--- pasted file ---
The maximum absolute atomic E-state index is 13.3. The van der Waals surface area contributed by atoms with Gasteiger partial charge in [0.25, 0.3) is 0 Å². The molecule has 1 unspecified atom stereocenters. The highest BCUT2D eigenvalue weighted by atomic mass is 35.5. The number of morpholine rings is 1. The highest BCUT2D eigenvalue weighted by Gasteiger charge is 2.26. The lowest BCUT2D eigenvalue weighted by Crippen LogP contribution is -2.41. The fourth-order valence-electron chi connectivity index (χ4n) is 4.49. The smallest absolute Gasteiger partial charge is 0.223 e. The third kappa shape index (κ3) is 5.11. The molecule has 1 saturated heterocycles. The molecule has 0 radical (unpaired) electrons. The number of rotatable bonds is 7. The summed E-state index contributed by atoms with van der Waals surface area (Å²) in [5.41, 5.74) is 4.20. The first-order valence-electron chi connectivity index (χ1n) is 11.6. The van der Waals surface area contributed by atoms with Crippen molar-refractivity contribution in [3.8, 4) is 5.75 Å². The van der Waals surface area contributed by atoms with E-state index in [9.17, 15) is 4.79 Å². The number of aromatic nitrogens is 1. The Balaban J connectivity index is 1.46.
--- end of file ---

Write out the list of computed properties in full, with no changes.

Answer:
The maximum absolute atomic E-state index is 13.3. The van der Waals surface area contributed by atoms with Gasteiger partial charge in [0.25, 0.3) is 0 Å². The molecule has 1 unspecified atom stereocenters. The highest BCUT2D eigenvalue weighted by atomic mass is 35.5. The number of morpholine rings is 1. The highest BCUT2D eigenvalue weighted by Gasteiger charge is 2.26. The lowest BCUT2D eigenvalue weighted by Crippen LogP contribution is -2.41. The fourth-order valence-electron chi connectivity index (χ4n) is 4.49. The smallest absolute Gasteiger partial charge is 0.223 e. The third kappa shape index (κ3) is 5.11. The molecule has 1 saturated heterocycles. The molecule has 0 radical (unpaired) electrons. The number of rotatable bonds is 7. The summed E-state index contributed by atoms with van der Waals surface area (Å²) in [5.41, 5.74) is 4.20. The first-order valence-electron chi connectivity index (χ1n) is 11.6. The van der Waals surface area contributed by atoms with Crippen molar-refractivity contribution in [3.8, 4) is 5.75 Å². The van der Waals surface area contributed by atoms with E-state index in [9.17, 15) is 4.79 Å². The number of aromatic nitrogens is 1. The Balaban J connectivity index is 1.46.